Federal Budget Earns Hoorahs From Arts Groups
The new federal budget is promising a fountain of new money to salve financial wounds inflicted by lockdowns, layoffs and dwindling incomes rippling from the pandemic and the news has brought cheers and hope to the arts communities that have been pummeled for more than a year.
Budget highlights include:
$300 million over two years, starting in 2021-22, to Canadian Heritage to establish a Recovery Fund for Heritage, Arts, Culture, Heritage and Sport Sectors.
$70 million over three years, starting in 2021-22, to Canadian Heritage for the Canada Music Fund. This includes up to $50 million in 2021-22 to help the live music sector, including music venues, weather the pandemic.
$200 million through the regional development agencies to support major festivals
$200 million through Canadian Heritage to support local festivals and other events
$49.6 million over three years, starting in 2021-22, to Canadian Heritage for the Building Communities Through Arts and Heritage Program ($14 million over two years, starting in 2022-23), the Canada Arts Presentation Fund ($16 million over two years, starting in 2022-23), and the Celebration and Commemoration Program ($19.6 million over three years, starting in 2021-22)
Canada Recovery Hiring Program, which will run from June to November and will provide $595 million to make it easier for businesses to hire back laid-off workers or hire new ones
Extension of CEWS and CECRA programs until September 2021
Reaction has been swift and unanimous.
“Today, our collective voice which we all worked so hard to raise, has been heard. It is with great relief that we welcome Budget 2021, which clearly recognizes the integral role the Canadian live music industry plays in our quality of life - as well as its significant economic, social, and cultural benefits,” Canadian Live Music Association President & CEO Erin Benjamin said in a statement. “Our industry has been devastated as a result of Covid-19. This support will help safeguard our nation’s critical cultural infrastructure… (and) we look forward to working with the government to ensure it reaches each and every company and organization who needs it. With today's historic budget, our government has helped us to believe in the future - and we can’t wait to get there, together.”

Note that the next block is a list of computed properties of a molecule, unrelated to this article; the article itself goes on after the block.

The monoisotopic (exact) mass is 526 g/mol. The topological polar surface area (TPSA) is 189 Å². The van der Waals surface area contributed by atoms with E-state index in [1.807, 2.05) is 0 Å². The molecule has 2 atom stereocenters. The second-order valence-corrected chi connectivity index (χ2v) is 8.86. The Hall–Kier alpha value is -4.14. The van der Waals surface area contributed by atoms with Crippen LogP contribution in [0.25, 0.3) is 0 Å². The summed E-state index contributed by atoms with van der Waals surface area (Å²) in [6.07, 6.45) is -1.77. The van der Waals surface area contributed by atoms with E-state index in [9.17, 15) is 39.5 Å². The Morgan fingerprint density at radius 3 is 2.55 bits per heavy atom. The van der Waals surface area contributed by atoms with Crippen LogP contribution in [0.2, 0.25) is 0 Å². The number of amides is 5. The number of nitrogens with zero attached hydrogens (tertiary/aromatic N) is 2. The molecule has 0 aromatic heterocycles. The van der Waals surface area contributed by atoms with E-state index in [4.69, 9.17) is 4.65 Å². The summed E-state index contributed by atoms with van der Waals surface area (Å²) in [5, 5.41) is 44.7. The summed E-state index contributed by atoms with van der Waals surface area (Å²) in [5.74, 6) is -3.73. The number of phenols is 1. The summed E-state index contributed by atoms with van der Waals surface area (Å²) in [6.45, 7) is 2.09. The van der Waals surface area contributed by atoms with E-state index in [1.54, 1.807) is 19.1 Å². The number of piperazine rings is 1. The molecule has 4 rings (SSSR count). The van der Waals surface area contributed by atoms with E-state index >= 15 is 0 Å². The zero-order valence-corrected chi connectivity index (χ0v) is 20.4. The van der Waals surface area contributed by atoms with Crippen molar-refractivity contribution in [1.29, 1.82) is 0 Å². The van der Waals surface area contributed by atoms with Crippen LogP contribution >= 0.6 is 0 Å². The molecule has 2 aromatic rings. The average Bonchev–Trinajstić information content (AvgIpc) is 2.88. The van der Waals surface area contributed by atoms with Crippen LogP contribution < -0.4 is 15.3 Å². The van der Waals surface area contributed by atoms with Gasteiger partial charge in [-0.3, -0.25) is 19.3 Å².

CIMA President & CEO Andrew Cash weighed in: ““Federal investments like this are crucial for the sector in order for it to bounce back and play an active and dynamic role in Canada’s post-Covid economic recovery. The extension of relief programs to at least September are also huge for arts and culture workers, including those in the indie music and live sectors.”
CIMA’s recent study, The Impact of COVID-19 on Canadian Independent Music shows that Canada’s independent music sector lost almost 2,000 FTE jobs and saw a decline in revenue of $233 million CAD – in just the first six months of the pandemic. Estimates show that the industry will not recover to pre-Covid levels until at least 2023-2024. “Budget 2021 demonstrates the Federal Government’s strong partnership with the music industry,” Cash added.
Additionally, ACTRA is applauding the federal government for including “strong financial supports” for Canada’s screen-based production. Specifically, increased investments in the Canada Media Fund (CMF), Telefilm Canada, Indigenous Screen Office, National Film Board (NFB) and CBC/Radio-Canada.
“Increased and ongoing financial support for the CMF, Telefilm, Indigenous Screen Office, the NFB, the CBC and the Short-Term Compensation Fund is an investment in Canadian content production at a crucial time for our industry,” said ACTRA National President David Sparrow. “These investments will help strengthen our screen-based production industry by providing an opportunity for more Canadian stories to be told by more diverse Canadian storytellers. While the announcement of additional funding is welcome news, we must also ensure there are measures in place to promote the availability and accessibility of Canadian music and stories.”
The Federal Budget includes additional investments, starting in 2021-22, of $105 million over three years to Telefilm Canada, $60 million over three years to the CMF, $40.1 million over three years to the Indigenous Screen Office, $5 million to the NFB, and $21 million to the CBC/Radio Canada. To help Canadian musicians, concert venues, producers, and distributors, $70 million over three years will also be provided to the Canada Music Fund.